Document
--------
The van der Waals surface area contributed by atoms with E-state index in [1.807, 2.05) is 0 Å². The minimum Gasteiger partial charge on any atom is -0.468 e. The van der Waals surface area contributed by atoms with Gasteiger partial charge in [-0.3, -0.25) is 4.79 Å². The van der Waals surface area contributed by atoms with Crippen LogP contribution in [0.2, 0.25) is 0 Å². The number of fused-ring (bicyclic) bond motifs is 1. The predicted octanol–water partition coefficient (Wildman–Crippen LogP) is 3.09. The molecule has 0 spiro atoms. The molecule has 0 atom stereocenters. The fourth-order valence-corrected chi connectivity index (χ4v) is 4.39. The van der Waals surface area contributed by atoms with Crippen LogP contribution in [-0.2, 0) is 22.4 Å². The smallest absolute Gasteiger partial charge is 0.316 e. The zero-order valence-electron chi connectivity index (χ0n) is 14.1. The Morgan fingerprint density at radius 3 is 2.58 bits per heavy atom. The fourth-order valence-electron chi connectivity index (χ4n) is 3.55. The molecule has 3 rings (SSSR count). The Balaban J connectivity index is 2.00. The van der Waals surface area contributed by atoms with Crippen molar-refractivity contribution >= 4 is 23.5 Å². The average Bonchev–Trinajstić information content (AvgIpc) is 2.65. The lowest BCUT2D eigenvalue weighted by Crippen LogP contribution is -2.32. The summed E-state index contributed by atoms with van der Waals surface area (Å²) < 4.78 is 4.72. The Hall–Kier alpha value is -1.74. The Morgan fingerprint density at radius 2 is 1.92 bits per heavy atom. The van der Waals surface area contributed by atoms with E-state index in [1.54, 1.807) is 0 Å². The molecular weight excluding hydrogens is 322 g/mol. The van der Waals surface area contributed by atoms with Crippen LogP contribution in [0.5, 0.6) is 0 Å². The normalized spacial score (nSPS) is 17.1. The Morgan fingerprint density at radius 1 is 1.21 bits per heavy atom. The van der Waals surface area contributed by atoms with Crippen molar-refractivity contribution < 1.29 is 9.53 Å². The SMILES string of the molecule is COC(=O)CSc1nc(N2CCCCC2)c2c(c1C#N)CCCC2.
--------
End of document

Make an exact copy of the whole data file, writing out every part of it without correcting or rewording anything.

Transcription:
The van der Waals surface area contributed by atoms with E-state index in [1.807, 2.05) is 0 Å². The minimum Gasteiger partial charge on any atom is -0.468 e. The van der Waals surface area contributed by atoms with Gasteiger partial charge in [-0.3, -0.25) is 4.79 Å². The van der Waals surface area contributed by atoms with Crippen LogP contribution in [0.2, 0.25) is 0 Å². The number of fused-ring (bicyclic) bond motifs is 1. The predicted octanol–water partition coefficient (Wildman–Crippen LogP) is 3.09. The molecule has 0 spiro atoms. The molecule has 0 atom stereocenters. The fourth-order valence-corrected chi connectivity index (χ4v) is 4.39. The van der Waals surface area contributed by atoms with Crippen LogP contribution in [-0.2, 0) is 22.4 Å². The smallest absolute Gasteiger partial charge is 0.316 e. The zero-order valence-electron chi connectivity index (χ0n) is 14.1. The Morgan fingerprint density at radius 3 is 2.58 bits per heavy atom. The fourth-order valence-electron chi connectivity index (χ4n) is 3.55. The molecule has 3 rings (SSSR count). The Balaban J connectivity index is 2.00. The van der Waals surface area contributed by atoms with Crippen molar-refractivity contribution >= 4 is 23.5 Å². The average Bonchev–Trinajstić information content (AvgIpc) is 2.65. The lowest BCUT2D eigenvalue weighted by Crippen LogP contribution is -2.32. The summed E-state index contributed by atoms with van der Waals surface area (Å²) < 4.78 is 4.72. The Hall–Kier alpha value is -1.74. The Morgan fingerprint density at radius 2 is 1.92 bits per heavy atom. The van der Waals surface area contributed by atoms with E-state index in [1.54, 1.807) is 0 Å². The molecular weight excluding hydrogens is 322 g/mol. The van der Waals surface area contributed by atoms with Crippen LogP contribution in [0.5, 0.6) is 0 Å². The normalized spacial score (nSPS) is 17.1. The Morgan fingerprint density at radius 1 is 1.21 bits per heavy atom. The van der Waals surface area contributed by atoms with Crippen molar-refractivity contribution < 1.29 is 9.53 Å². The SMILES string of the molecule is COC(=O)CSc1nc(N2CCCCC2)c2c(c1C#N)CCCC2.